KUALA LUMPUR (July 12): The Labuan Corporation is currently opting to focus on the tourism sector as the main economic driver of the duty-free island to replace its dependency on the fluctuating oil and gas industry.
Its chairman Datuk Seri Amir Hussein said the agency, which comes under the Federal Territories Ministry, is also hoping that the tourism sector could help to quickly restore the economy of Labuan.
He said the first step is to attract more tourists to the island especially tourists from China, as they come Labuan from mainland Sabah.
“Sabah now receives about 280,000 tourists from China every month, so we are now collaborating with the State’s Ministry of Tourism and Culture to channel some of these tourists to Labuan.
“This move has been agreed upon by Sabah Deputy Chief Minister Datuk Christina Liew, who is also the state Tourism, Culture and Environment Minister, as it is seen as can help alleviate the issue of accommodation in Kota Kinabalu especially when it is too crowded with tourists,” he said in an exclusive interview with Bernama.
Prior to this, it was reported that despite the recovery in the oil and gas market, it has yet to reach its previous heights in Labuan following the closure of many industry-related companies that caused more than 20,000 workers to lose their jobs in the past five years.
Amir said his office would also attract Chinese tourists to Labuan by providing a Catamaran-type ferry service, which could shorten the travel duration from the Sabah mainland to Labuan to less than two hours, compared to the passenger ferry which takes three hours 45 minutes.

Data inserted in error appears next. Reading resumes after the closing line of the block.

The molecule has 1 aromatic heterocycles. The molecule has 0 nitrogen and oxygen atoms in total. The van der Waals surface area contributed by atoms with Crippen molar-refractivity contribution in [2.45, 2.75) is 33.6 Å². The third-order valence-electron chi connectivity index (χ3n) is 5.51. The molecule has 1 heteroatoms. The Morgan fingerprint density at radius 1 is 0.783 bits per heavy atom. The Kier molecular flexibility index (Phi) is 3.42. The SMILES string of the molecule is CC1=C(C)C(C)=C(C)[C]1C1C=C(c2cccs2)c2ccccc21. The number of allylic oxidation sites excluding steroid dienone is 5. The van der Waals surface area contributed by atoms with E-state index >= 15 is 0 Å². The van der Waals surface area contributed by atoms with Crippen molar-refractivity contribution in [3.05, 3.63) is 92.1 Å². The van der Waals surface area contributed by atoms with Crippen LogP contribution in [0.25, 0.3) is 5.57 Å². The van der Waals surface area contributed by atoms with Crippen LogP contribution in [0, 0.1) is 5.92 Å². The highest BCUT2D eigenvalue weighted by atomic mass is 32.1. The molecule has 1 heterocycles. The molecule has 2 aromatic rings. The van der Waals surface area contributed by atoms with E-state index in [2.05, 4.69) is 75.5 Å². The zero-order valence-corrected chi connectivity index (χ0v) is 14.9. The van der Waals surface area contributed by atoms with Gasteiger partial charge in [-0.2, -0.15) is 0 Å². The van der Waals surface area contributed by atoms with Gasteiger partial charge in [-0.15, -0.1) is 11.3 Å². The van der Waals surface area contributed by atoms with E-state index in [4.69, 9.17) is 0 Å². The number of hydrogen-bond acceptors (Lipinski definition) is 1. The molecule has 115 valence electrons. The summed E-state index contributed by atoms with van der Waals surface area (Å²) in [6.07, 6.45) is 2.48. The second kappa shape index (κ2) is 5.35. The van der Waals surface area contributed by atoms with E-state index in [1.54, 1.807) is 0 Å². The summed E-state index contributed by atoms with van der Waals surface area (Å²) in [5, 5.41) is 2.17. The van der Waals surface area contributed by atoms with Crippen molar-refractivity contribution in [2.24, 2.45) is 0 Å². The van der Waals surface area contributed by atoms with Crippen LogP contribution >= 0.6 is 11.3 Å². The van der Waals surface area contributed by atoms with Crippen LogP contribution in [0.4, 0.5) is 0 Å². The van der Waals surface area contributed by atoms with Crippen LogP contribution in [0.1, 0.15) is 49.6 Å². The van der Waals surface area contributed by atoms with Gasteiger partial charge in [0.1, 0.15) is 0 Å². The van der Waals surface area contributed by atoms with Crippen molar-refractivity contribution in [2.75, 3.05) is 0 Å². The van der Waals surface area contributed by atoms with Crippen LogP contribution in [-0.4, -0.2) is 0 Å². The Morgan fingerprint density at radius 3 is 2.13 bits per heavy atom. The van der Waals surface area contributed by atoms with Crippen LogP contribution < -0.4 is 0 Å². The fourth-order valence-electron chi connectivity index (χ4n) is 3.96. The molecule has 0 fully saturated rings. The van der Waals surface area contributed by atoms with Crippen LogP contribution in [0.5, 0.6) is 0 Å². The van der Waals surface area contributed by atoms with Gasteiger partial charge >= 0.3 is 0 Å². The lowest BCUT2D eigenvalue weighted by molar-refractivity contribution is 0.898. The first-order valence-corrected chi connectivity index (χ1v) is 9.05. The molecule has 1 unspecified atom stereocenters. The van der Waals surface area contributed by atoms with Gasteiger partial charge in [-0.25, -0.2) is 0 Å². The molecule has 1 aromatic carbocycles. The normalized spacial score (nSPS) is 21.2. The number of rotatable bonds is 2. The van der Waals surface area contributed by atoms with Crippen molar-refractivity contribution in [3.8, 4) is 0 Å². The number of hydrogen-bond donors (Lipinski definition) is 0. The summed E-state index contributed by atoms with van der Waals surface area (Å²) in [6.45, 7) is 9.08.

“Recently, the Home Ministry has also approved visa on arrival (VOA) for tourists from China to enter Labuan,” he said.
To support the effort, the Labuan Corporation is also actively beautifying the beaches in the island including some of the focal areas for scuba diving enthusiasts, he added.
“Most of the divers I encountered praised Labuan saying that it has a charming diving area, clear seawater and beautiful marine life, it has coral reefs that match the world-famous dive sites like the Maldives.
“We also have several old shipwreck sites that have the potential to attract more dive enthusiasts to Labuan,” he said.
He noted that the duty-free island will also transform its duty-free shopping malls scattered around downtown by relocating them to one area to facilitate tourists to buy their favourite items or souvenirs.
“Other than that, we will try to offer more goods that are usually sold in premium outlets in other parts of the country at lower prices, as we do not want the tourists to only shop for liquor or cigarettes in Labuan to bring home,” he said.
According to Amir, his office is also in talks with the low-cost airline, Air Asia to make Labuan a flying hub for the Borneo archipelago, making it the main route for entry of tourists from abroad, especially from China to Sabah, Sarawak, Brunei and other destinations in Borneo.
“In terms of the improving the telecommunications networks, we have met with the Minister of Communication and Multimedia, Gobind Singh Deo and the Malaysian Communications and Multimedia Commission (MCMC) to make Labuan a testbed for 5G technology because we do have the capability in terms of infrastructure which is enough but not fully utilised.
“Hence, I have recommended to the MCMC and Telekom Malaysia to perform a test bed in Labuan because we have a strong financial sector, there are offshore banks and insurance companies all of which are of international status,” he said.